It’s Time for Online Voting

Given what is going on and the fact that we are in the middle of a presidential election, there are questions about how the current situation might impact the upcoming presidential election. There has been questions if the next primary in Wisconsoin will still take place. Beyond that, everything is up in the air. The million dollar question is: Could the presidential election be postponed in November?  Keep in mind that the Congress gets to determine the day/date of the presidential elections. Here is a link to read more about this.
So what do you think? Should we consider online voting for the next presidential election?
New York Times (Opinion)

Using blockchain technology, online voting could boost voter participation and help restore the public’s trust in the electoral process and democracy.

The key weakness of early online voting systems was the inability to solve what cryptographers called the “double spend problem.” When we send a file on the internet, we’re actually sending a copy of that file; the original remains in our possession. This is acceptable for sharing information but unacceptable for recording votes in elections. The possibility that individuals could cast their ballots multiple times for a candidate made these systems useless — just as vulnerable as paper ballot systems. Points of failure included susceptibility to hackers, coding bugs, and human error. With enough resources, any rogue could “stuff” a digital ballot box with illegitimate votes. (more…)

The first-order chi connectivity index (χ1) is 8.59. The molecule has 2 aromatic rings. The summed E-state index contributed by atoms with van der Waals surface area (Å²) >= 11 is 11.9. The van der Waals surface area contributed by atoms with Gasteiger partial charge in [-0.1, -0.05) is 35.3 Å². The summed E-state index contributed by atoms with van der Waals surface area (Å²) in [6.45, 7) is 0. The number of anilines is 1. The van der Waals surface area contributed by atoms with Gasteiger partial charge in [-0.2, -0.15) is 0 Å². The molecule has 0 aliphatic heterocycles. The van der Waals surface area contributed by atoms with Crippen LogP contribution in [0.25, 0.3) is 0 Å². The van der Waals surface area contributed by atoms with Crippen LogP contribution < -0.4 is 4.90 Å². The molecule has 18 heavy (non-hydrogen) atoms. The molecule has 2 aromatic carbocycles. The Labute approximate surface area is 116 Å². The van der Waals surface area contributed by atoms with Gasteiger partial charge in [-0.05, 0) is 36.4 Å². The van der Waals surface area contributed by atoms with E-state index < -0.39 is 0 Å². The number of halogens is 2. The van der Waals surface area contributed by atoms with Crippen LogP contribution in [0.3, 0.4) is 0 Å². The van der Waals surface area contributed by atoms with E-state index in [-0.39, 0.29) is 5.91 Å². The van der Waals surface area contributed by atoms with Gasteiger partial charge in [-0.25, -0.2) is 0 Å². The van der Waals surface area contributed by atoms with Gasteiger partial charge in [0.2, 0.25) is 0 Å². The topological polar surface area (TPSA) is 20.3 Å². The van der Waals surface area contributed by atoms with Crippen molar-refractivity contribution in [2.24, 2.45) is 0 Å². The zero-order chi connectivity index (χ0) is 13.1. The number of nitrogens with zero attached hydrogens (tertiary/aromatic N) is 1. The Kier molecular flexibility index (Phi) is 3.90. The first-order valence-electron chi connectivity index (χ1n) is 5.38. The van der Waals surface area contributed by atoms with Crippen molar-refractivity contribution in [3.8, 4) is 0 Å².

September 8, 2019 Comments are off Mr. M

Our political parties aren’t too powerful. They’re not powerful enough.

Read the following op-ed. Do you agree or disagree with the authors views about political parties. Be sure to explain your answer and give examples that help support your position. (Answers should be a minimum of two paragraphs)


OPINION – By David Von Drehle
Columnist focusing on national affairs and politics
October 2, 2018

Given the extreme polarization in the Senate as the final act of the Kavanaugh confirmation drama arrives, one might conclude that political parties have never been stronger. George Washington’s words in his farewell address strike a ringing chord in these bitter times. Warning against “the baneful effects of the spirit of party” (which, Washington admitted, “unfortunately, is inseparable from our nature”), the Father of his Country listed the bad effects of faction:

It “serves always to distract the public councils and enfeeble the public administration. It agitates the community with ill founded jealousies and false alarms, kindles the animosity of one part against another, foments occasionally riot and insurrection.” It even “opens the door to foreign influence and corruption,” Washington added presciently — centuries before Paul Manafort laundered his first Ukrainian hryvnia. (more…)